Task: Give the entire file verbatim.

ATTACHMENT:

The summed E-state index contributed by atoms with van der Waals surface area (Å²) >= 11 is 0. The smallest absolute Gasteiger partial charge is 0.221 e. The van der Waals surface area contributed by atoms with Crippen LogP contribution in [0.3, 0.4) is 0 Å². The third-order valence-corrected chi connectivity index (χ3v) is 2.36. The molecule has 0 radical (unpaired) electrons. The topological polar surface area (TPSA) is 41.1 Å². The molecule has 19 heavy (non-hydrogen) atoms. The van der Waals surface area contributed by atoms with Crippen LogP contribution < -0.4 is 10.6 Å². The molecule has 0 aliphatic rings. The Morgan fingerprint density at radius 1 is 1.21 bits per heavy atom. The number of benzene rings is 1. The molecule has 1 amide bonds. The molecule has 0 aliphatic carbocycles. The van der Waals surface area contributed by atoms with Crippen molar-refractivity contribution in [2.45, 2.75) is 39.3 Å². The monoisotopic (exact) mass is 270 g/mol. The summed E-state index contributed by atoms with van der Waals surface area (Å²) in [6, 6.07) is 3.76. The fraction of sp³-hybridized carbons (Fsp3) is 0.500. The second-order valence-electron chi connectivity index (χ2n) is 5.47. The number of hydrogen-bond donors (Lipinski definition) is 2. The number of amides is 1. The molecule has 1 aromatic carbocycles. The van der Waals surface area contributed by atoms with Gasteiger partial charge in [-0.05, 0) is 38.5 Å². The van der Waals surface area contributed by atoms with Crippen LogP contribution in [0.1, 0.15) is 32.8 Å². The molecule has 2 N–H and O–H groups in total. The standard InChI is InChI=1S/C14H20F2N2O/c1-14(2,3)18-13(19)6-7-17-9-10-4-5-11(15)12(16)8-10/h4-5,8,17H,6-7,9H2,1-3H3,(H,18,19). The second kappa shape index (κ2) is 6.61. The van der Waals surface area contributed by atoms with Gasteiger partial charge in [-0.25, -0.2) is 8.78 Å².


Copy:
The summed E-state index contributed by atoms with van der Waals surface area (Å²) >= 11 is 0. The smallest absolute Gasteiger partial charge is 0.221 e. The van der Waals surface area contributed by atoms with Crippen LogP contribution in [0.3, 0.4) is 0 Å². The third-order valence-corrected chi connectivity index (χ3v) is 2.36. The molecule has 0 radical (unpaired) electrons. The topological polar surface area (TPSA) is 41.1 Å². The molecule has 19 heavy (non-hydrogen) atoms. The van der Waals surface area contributed by atoms with Crippen LogP contribution < -0.4 is 10.6 Å². The molecule has 0 aliphatic rings. The Morgan fingerprint density at radius 1 is 1.21 bits per heavy atom. The number of benzene rings is 1. The molecule has 1 amide bonds. The molecule has 0 aliphatic carbocycles. The van der Waals surface area contributed by atoms with Crippen molar-refractivity contribution in [2.45, 2.75) is 39.3 Å². The monoisotopic (exact) mass is 270 g/mol. The summed E-state index contributed by atoms with van der Waals surface area (Å²) in [6, 6.07) is 3.76. The fraction of sp³-hybridized carbons (Fsp3) is 0.500. The second-order valence-electron chi connectivity index (χ2n) is 5.47. The number of hydrogen-bond donors (Lipinski definition) is 2. The number of amides is 1. The molecule has 1 aromatic carbocycles. The van der Waals surface area contributed by atoms with Gasteiger partial charge in [-0.05, 0) is 38.5 Å². The van der Waals surface area contributed by atoms with Crippen LogP contribution in [0.1, 0.15) is 32.8 Å². The molecule has 2 N–H and O–H groups in total. The standard InChI is InChI=1S/C14H20F2N2O/c1-14(2,3)18-13(19)6-7-17-9-10-4-5-11(15)12(16)8-10/h4-5,8,17H,6-7,9H2,1-3H3,(H,18,19). The second kappa shape index (κ2) is 6.61. The van der Waals surface area contributed by atoms with Gasteiger partial charge in [-0.25, -0.2) is 8.78 Å².